Harvarde's family have, on occasion, installed an extension to their little library to home all the books donated.
"We once had a huge amount of sheet music donated, which I wasn’t sure would be popular. The very next day, a gentleman came who was looking for sheet music for his daughter who was learning to play the piano. We were all delighted to connect him with such a gift," she says.
Harvarde, who works as a PR director in Dubai, also organises a Ramadan Fridge free food delivery event every year during the holy month. She also hosts a podcast called Good Intentions,which focuses on social impact, psychology, mindfulness, personal growth and health.
She says she would like to encourage more people to set up their own Little Free Libraries.
"It’s truly one of the most wonderful and rewarding things we’ve ever done," she says. "It does involve a certain amount of work, getting donations, sorting through the books, daily re-stocking and cleaning. But nothing makes my heart sing more than seeing people happily finding a book that they love, or connecting someone to a good book that I know they will enjoy.
"Connecting with our local community and learning more about the people who share this great city with us has been truly a gift."
More information on Little Free Library is available at littlefreelibrary.org
Bill Gates's all-time favourite books
The Microsoft co-founder is also a voracious reader and picks an annual reading list. This year, he said he was doing something a little different, picking titles regardless of when he finished them. It's not an extensive list of his all-time favourites, he says, but books that he's recommended to family and friends over the years.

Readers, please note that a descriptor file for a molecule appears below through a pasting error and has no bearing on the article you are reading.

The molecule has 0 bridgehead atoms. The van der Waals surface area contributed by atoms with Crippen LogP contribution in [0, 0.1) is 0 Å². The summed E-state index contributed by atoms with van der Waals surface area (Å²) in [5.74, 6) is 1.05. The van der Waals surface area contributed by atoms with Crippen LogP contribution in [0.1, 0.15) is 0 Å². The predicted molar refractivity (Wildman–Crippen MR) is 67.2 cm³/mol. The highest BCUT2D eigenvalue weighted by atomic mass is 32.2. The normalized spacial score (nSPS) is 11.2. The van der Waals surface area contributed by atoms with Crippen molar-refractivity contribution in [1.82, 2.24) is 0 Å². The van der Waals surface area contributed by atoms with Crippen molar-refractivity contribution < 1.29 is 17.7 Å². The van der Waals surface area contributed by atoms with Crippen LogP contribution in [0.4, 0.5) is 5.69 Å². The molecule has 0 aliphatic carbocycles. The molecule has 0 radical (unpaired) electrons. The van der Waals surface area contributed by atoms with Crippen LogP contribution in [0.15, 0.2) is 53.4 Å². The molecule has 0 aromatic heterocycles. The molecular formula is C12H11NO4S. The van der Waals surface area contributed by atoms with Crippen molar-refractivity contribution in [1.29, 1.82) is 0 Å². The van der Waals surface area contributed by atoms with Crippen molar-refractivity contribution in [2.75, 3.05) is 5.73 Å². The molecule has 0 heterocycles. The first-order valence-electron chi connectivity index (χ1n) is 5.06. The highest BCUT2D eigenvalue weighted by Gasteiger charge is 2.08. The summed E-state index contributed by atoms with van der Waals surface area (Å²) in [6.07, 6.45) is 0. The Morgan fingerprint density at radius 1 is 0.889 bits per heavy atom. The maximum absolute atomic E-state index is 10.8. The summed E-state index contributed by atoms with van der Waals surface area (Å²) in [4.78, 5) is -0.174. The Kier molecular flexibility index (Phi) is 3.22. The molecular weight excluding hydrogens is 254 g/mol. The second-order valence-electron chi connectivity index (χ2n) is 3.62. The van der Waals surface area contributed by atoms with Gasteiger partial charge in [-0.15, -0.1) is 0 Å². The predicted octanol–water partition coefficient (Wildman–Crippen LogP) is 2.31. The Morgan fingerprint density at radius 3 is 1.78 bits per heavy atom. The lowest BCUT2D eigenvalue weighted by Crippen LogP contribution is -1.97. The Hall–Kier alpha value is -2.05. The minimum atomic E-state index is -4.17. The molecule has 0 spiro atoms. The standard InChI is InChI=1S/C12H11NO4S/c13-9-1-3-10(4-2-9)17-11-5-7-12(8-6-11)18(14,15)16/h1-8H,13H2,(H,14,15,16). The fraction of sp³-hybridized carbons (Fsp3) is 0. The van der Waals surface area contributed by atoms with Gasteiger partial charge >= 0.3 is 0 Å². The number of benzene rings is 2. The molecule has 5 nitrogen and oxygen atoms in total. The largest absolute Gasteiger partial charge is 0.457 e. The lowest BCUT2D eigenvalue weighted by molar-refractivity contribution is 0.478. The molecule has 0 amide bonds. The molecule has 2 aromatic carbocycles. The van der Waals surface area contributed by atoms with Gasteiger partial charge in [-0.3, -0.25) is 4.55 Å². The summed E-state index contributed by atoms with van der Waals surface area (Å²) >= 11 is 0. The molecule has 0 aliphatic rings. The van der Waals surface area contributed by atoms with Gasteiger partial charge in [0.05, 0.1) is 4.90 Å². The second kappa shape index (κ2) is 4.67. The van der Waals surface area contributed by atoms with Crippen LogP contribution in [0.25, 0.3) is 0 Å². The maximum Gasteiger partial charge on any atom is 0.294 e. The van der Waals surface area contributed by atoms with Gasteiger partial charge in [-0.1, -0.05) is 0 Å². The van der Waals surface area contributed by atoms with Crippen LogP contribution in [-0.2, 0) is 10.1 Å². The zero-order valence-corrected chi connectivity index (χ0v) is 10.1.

Stranger in a Strange Land, by Robert Heinlein
"This book is still one of my favourite sci-fi novels of all time," Gates writes on his website. "I think the best science fiction pushes your thinking about what’s possible in the future, and Heinlein managed to predict the rise of hippie culture years before it emerged."
Surrender, by Bono
Bono and Gates are known friends, but a lot of the stories the U2 frontman tells in Surrender were new to Gates too.
"If you’re a U2 fan, there is a good chance you already plan to check it out. Even if you’re not, it’s a super fun read about how a boy from the suburbs of Dublin grew up to become a world-famous rock star and philanthropist," Gates says.
Team of Rivals: The Political Genius of Abraham Lincoln, by Doris Kearns Goodwin
Goodwin is a Pulitzer Prize-winning American historian and released this biographical portrait of the US president in 2005. Gates calls it "one of the best books on the subject".
"It feels especially relevant now when our country is once again facing violent insurrection, difficult questions about race, and deep ideological divides," he writes.
The Inner Game of Tennis, by Robert Gallwey
Released in 1974, the book is a must-read for anyone who plays tennis, Gates recommends.
"Gallwey argues that your state of mind is just as important — if not more important — than your physical fitness. He gives excellent advice about how to move on constructively from mistakes, which I’ve tried to follow both on and off the court over the years."
Mendeleyev’s Dream, by Paul Strathern
Dimitri Mendeleyev was a Russian scientist who first proposed the periodic table after it allegedly came to him in a dream. Strathern’s book traces that history all the way back to its origins in ancient Greece.
"It’s a fascinating look at how science develops and how human curiosity has evolved over the millennia," Gates writes.